First virtual loop completed, Atlanta to Pacific and back

It’s certainly not the same thing as a real bike ride but it’s about all I’ve got available. And while competitive distance cyclists could do this in less than a month, skilled ordinary riders in a couple of months, the fact that I’ve done it in 14 months (426 days elapsed, 231 riding) is not too bad. What am I talking about – a virtual loop from Boston (actually started at my old address in Woburn), then west across the U.S. to Los Altos (near San Jose, California), then south to Los Angeles, and east on I-40 (passing through my birthplace), then a side loop down to Savannah and finally back to Boston (Cambridge, actually, right to 77 Mass Ave, for those who know where that is (somewhat famous location)).

7094.3 miles!



IOW, averaging 16.7 miles/elapsed day and 30.7 miles/riding day. It looks like I spent about 420 hours on bike or exercise bike, so average speed of 16.9MPH (around my old road riding speed when I used to do 4000 miles/year of real riding). According to measurements on my machine that appears to be about 200K calories burned, or nominally 57lbs I haven’t gained (or lost during early part of this fitness plan) so clearly this has contributed. Meanwhile, as I reported in this post my much longer virtual route (hitting all lower 48 states) has moved along from Portland (as of previous post) to near St. Louis.

So, plodding along, steadily sticking with at least some exercise plan and translating daily records into a virtual trip produces some sense of progress.

Now, other than the fact most of the virtual route is on freeways, I’d actually like to do a trip like this. I can handle it physically but the logistics are fantasy. I certainly wouldn’t take this route. But the real challenge is where to stop overnight and eat and such. That requires an escort (or a lot more distance endurance than I have plus camping).

I’ve done two long-ish trips, an escorted trip in Germany and Austria and a camping trip along the coast highway in northern California. Obviously the escorted trip (our guide arranged overnight lodging and meals, plus had luggage in the sag wagon) was a lot more pleasant than the camping trip. But the camping trip, along about the best route there is, was much better than what a transcontinental trip would require. So I know I’d never make it trying to do bike camping. And then where do I get an escort (or the multiple tens of thousands of $s to go on escorted trip like I encountered last summer up in South Dakota). All that means my virtual trips will also stay fantasy. But again, better than nothing.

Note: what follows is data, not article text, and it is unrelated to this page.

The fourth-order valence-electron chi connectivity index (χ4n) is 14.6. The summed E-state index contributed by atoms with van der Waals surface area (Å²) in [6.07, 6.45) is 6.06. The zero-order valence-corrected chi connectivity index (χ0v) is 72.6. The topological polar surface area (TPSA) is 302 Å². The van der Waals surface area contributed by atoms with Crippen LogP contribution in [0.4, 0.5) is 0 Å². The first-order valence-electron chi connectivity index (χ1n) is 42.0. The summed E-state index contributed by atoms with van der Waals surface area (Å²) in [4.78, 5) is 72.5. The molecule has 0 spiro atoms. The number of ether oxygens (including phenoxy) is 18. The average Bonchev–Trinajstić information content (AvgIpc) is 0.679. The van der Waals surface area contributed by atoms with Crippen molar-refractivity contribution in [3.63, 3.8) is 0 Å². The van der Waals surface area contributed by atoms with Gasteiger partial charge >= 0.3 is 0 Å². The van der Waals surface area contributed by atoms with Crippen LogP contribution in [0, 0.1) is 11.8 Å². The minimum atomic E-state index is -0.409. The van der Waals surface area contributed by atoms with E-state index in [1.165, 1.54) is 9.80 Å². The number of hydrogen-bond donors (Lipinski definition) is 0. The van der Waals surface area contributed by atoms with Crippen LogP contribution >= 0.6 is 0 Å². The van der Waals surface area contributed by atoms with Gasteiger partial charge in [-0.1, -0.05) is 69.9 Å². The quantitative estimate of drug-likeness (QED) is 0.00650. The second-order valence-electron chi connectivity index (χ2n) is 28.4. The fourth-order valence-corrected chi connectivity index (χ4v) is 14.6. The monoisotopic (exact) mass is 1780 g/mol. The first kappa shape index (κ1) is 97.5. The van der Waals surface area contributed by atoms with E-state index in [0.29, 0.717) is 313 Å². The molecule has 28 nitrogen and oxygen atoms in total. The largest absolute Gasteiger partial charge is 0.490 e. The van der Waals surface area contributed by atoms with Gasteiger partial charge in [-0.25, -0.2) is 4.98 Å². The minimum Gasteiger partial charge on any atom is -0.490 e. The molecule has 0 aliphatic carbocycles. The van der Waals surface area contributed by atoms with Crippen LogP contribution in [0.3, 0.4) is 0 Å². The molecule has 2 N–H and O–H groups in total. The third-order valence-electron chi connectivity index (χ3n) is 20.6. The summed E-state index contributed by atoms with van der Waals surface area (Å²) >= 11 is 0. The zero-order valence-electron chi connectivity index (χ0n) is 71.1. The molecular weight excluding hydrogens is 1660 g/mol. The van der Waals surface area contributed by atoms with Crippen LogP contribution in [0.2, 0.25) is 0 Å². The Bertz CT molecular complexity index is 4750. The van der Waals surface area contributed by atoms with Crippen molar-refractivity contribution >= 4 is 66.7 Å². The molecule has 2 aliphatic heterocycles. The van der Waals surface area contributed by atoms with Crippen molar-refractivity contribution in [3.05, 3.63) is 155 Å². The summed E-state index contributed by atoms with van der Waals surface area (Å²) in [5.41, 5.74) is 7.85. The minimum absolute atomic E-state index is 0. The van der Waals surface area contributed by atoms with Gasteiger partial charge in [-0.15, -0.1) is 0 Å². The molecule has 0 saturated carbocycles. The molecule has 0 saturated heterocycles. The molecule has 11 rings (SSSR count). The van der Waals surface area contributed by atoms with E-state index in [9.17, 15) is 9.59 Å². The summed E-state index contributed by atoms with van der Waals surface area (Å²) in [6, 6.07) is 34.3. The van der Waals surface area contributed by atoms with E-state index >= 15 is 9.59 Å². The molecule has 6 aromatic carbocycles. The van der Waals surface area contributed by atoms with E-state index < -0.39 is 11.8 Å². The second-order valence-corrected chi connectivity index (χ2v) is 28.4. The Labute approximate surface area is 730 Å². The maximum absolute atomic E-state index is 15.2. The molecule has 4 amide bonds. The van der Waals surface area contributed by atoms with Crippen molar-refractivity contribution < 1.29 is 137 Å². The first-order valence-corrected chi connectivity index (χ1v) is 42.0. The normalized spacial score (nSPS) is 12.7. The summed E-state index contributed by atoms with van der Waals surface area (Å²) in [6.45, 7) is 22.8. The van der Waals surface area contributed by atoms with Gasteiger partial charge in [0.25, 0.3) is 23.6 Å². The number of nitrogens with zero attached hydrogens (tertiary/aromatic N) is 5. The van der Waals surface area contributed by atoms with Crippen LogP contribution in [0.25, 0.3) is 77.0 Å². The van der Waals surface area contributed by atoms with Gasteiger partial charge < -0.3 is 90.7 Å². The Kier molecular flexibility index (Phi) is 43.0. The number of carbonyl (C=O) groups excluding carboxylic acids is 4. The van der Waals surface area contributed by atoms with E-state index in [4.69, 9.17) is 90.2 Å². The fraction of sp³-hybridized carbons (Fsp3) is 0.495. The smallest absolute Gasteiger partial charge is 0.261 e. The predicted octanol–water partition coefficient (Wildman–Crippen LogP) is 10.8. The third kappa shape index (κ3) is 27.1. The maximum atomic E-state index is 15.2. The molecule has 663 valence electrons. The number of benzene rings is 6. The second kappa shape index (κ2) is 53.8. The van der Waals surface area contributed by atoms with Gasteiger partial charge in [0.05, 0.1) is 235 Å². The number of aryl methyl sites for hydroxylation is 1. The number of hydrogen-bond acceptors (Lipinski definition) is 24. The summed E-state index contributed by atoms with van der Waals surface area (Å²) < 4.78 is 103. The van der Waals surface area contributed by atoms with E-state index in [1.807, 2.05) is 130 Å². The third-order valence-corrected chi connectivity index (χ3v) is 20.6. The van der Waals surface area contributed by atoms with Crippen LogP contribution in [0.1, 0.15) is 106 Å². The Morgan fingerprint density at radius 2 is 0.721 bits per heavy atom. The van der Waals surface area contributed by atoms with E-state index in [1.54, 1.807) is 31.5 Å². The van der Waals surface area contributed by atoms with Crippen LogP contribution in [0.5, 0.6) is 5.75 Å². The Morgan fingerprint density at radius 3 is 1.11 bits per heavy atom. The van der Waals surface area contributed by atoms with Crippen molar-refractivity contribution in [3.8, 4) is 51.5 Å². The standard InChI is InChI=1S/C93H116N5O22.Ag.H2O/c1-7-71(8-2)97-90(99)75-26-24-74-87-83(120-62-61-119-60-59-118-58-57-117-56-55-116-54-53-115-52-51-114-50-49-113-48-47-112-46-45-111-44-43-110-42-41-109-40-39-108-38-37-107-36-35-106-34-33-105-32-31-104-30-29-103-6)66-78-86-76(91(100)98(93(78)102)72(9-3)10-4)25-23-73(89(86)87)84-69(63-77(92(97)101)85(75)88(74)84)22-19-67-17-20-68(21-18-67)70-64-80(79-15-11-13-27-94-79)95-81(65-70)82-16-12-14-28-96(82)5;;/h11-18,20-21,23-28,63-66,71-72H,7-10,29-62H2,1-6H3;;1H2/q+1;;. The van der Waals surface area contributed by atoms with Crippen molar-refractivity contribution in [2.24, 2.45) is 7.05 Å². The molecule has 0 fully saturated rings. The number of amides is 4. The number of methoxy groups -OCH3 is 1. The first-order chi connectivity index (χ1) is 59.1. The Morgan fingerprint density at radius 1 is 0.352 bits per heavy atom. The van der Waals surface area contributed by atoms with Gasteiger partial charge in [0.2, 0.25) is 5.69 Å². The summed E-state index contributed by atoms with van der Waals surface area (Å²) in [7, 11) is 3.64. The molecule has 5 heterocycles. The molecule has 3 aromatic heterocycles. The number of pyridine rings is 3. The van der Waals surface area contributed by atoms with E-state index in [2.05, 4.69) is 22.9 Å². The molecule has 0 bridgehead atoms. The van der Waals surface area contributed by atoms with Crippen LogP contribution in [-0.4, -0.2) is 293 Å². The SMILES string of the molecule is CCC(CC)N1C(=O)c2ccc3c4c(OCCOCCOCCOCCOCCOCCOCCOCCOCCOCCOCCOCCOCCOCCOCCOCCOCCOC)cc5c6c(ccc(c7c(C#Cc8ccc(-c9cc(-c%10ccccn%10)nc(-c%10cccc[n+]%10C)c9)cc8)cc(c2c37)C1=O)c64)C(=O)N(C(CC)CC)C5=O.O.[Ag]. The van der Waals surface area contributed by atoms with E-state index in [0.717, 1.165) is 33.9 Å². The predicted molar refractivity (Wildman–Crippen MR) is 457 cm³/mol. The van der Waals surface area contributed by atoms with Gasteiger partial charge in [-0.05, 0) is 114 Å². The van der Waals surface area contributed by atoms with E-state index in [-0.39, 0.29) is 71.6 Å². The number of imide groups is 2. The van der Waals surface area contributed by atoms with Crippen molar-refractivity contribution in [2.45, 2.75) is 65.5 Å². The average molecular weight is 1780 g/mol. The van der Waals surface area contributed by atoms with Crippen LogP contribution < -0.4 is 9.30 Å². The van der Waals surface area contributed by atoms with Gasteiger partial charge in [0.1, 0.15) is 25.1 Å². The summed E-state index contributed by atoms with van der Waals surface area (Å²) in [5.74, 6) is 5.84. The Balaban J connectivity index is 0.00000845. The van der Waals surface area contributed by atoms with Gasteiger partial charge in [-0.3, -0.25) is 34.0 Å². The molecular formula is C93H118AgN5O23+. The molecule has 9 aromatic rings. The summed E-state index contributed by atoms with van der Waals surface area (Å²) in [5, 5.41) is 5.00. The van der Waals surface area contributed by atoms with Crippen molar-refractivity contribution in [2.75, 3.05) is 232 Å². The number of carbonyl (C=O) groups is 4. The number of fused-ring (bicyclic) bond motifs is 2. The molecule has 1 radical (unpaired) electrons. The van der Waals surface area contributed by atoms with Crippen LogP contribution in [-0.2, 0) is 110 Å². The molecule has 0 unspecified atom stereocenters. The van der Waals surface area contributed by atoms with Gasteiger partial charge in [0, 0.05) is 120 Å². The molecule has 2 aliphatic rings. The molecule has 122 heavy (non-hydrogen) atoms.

About dmill96

old fat (but now getting trim and fit) guy, who used to create software in Silicon Valley (almost before it was called that), who used to go backpacking and bicycling and cross-country skiing and now geodashes, drives AWD in Wyoming, takes pictures, and writes long blog posts and does xizquvjyk.
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3 Responses to First virtual loop completed, Atlanta to Pacific and back

  1. kjmacleod says:

    This is a really fun idea! Perhaps it would keep me motivated to tot up my running miles in the same way…

    • dmill96 says:

      I highly recommend it as an incentive/reward to stick with otherwise (sometimes) boring exercise activities. Sure it would be fun to do real adventures but that often is not possible so a “virtual” trip is better than no trip at all.

      In some of my earlier posts I described my virtual hiking on the John Muir (and later Pacific Crest) trails, again using the same trick, plotting static exercise (treadmill) against a route and using Google Earth to “see” where I was. I’ve actually done portions of those trails and enjoyed that activity far more than the virtual trip, but, again, for me, doing that today is not an available choice. So by translating miles (whether it’s treadmill, bicycle or running) into the virtual trip provides a tiny bit of the feedback (and encouragement to continue the exercise).

  2. Pingback: 18 months of virtual cycling | dailydouq

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